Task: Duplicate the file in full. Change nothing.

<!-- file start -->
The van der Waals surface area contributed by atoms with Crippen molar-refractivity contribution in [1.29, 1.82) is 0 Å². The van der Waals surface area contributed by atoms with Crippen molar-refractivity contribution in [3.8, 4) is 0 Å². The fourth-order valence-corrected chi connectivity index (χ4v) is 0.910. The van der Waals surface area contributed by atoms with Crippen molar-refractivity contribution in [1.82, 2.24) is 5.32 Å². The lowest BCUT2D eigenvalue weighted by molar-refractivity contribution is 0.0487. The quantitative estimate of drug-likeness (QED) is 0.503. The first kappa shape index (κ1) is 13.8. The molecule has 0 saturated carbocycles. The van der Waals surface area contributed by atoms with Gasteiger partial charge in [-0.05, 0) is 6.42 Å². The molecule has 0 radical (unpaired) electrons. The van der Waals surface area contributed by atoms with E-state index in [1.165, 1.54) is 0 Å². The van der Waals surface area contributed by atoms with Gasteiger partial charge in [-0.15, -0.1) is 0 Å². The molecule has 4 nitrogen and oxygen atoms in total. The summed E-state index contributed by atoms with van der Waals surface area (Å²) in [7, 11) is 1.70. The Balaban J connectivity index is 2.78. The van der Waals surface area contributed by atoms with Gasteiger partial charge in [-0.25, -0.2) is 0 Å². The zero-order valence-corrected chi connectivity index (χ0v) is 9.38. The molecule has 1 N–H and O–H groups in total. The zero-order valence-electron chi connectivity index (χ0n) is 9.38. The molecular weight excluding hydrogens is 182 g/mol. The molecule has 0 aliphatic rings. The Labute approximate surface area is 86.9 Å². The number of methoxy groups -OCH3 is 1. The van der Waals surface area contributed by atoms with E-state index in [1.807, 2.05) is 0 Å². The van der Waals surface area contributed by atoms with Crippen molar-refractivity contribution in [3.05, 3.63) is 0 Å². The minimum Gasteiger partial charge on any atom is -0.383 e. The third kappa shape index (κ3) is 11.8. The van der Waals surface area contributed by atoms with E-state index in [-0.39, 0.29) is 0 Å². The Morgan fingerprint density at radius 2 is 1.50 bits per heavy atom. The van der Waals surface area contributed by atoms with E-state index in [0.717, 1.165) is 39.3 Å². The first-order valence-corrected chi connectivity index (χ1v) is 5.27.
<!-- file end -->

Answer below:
The van der Waals surface area contributed by atoms with Crippen molar-refractivity contribution in [1.29, 1.82) is 0 Å². The van der Waals surface area contributed by atoms with Crippen molar-refractivity contribution in [3.8, 4) is 0 Å². The fourth-order valence-corrected chi connectivity index (χ4v) is 0.910. The van der Waals surface area contributed by atoms with Crippen molar-refractivity contribution in [1.82, 2.24) is 5.32 Å². The lowest BCUT2D eigenvalue weighted by molar-refractivity contribution is 0.0487. The quantitative estimate of drug-likeness (QED) is 0.503. The first kappa shape index (κ1) is 13.8. The molecule has 0 saturated carbocycles. The van der Waals surface area contributed by atoms with Gasteiger partial charge in [-0.05, 0) is 6.42 Å². The molecule has 0 radical (unpaired) electrons. The van der Waals surface area contributed by atoms with E-state index in [1.165, 1.54) is 0 Å². The van der Waals surface area contributed by atoms with Gasteiger partial charge in [-0.15, -0.1) is 0 Å². The molecule has 4 nitrogen and oxygen atoms in total. The summed E-state index contributed by atoms with van der Waals surface area (Å²) in [7, 11) is 1.70. The Balaban J connectivity index is 2.78. The van der Waals surface area contributed by atoms with Gasteiger partial charge in [-0.25, -0.2) is 0 Å². The zero-order valence-corrected chi connectivity index (χ0v) is 9.38. The molecule has 1 N–H and O–H groups in total. The zero-order valence-electron chi connectivity index (χ0n) is 9.38. The molecular weight excluding hydrogens is 182 g/mol. The molecule has 0 aliphatic rings. The Labute approximate surface area is 86.9 Å². The number of methoxy groups -OCH3 is 1. The van der Waals surface area contributed by atoms with E-state index in [1.807, 2.05) is 0 Å². The van der Waals surface area contributed by atoms with Crippen molar-refractivity contribution in [3.05, 3.63) is 0 Å². The minimum Gasteiger partial charge on any atom is -0.383 e. The third kappa shape index (κ3) is 11.8. The van der Waals surface area contributed by atoms with E-state index in [-0.39, 0.29) is 0 Å². The Morgan fingerprint density at radius 2 is 1.50 bits per heavy atom. The van der Waals surface area contributed by atoms with E-state index in [0.717, 1.165) is 39.3 Å². The first-order valence-corrected chi connectivity index (χ1v) is 5.27.